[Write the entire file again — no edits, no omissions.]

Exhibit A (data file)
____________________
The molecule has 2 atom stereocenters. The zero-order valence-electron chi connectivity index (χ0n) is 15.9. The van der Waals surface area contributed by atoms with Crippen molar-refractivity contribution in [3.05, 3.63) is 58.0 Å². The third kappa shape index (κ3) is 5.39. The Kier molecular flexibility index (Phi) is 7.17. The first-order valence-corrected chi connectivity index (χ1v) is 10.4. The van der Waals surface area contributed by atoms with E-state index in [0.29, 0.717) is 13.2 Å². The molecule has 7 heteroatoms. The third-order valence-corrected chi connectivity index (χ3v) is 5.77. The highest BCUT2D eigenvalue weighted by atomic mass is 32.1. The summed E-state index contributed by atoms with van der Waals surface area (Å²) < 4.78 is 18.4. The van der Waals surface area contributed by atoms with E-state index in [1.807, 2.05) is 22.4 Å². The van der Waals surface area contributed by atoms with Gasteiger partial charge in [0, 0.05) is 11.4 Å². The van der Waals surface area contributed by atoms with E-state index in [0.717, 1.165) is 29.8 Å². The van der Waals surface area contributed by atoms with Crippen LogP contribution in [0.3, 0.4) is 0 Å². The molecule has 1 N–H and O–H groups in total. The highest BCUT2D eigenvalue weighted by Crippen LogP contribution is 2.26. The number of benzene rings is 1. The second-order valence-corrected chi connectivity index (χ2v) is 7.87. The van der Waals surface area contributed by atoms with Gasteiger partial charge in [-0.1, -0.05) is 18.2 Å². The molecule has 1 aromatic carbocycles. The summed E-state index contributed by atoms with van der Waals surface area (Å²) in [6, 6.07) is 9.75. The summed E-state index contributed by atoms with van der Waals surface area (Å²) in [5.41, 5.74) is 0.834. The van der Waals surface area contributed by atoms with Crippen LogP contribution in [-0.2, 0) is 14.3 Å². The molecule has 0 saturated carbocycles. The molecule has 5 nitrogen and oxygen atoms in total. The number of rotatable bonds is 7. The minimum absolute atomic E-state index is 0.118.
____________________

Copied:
The molecule has 2 atom stereocenters. The zero-order valence-electron chi connectivity index (χ0n) is 15.9. The van der Waals surface area contributed by atoms with Crippen molar-refractivity contribution in [3.05, 3.63) is 58.0 Å². The third kappa shape index (κ3) is 5.39. The Kier molecular flexibility index (Phi) is 7.17. The first-order valence-corrected chi connectivity index (χ1v) is 10.4. The van der Waals surface area contributed by atoms with E-state index in [0.29, 0.717) is 13.2 Å². The molecule has 7 heteroatoms. The third-order valence-corrected chi connectivity index (χ3v) is 5.77. The highest BCUT2D eigenvalue weighted by atomic mass is 32.1. The summed E-state index contributed by atoms with van der Waals surface area (Å²) < 4.78 is 18.4. The van der Waals surface area contributed by atoms with E-state index in [1.807, 2.05) is 22.4 Å². The van der Waals surface area contributed by atoms with Gasteiger partial charge in [0, 0.05) is 11.4 Å². The van der Waals surface area contributed by atoms with E-state index in [0.717, 1.165) is 29.8 Å². The van der Waals surface area contributed by atoms with Crippen LogP contribution in [0.3, 0.4) is 0 Å². The molecule has 1 N–H and O–H groups in total. The highest BCUT2D eigenvalue weighted by Crippen LogP contribution is 2.26. The number of benzene rings is 1. The second-order valence-corrected chi connectivity index (χ2v) is 7.87. The van der Waals surface area contributed by atoms with Gasteiger partial charge in [-0.1, -0.05) is 18.2 Å². The molecule has 1 aromatic carbocycles. The summed E-state index contributed by atoms with van der Waals surface area (Å²) in [6, 6.07) is 9.75. The summed E-state index contributed by atoms with van der Waals surface area (Å²) in [5.41, 5.74) is 0.834. The van der Waals surface area contributed by atoms with Crippen LogP contribution in [-0.2, 0) is 14.3 Å². The molecule has 0 saturated carbocycles. The molecule has 5 nitrogen and oxygen atoms in total. The number of rotatable bonds is 7. The minimum absolute atomic E-state index is 0.118.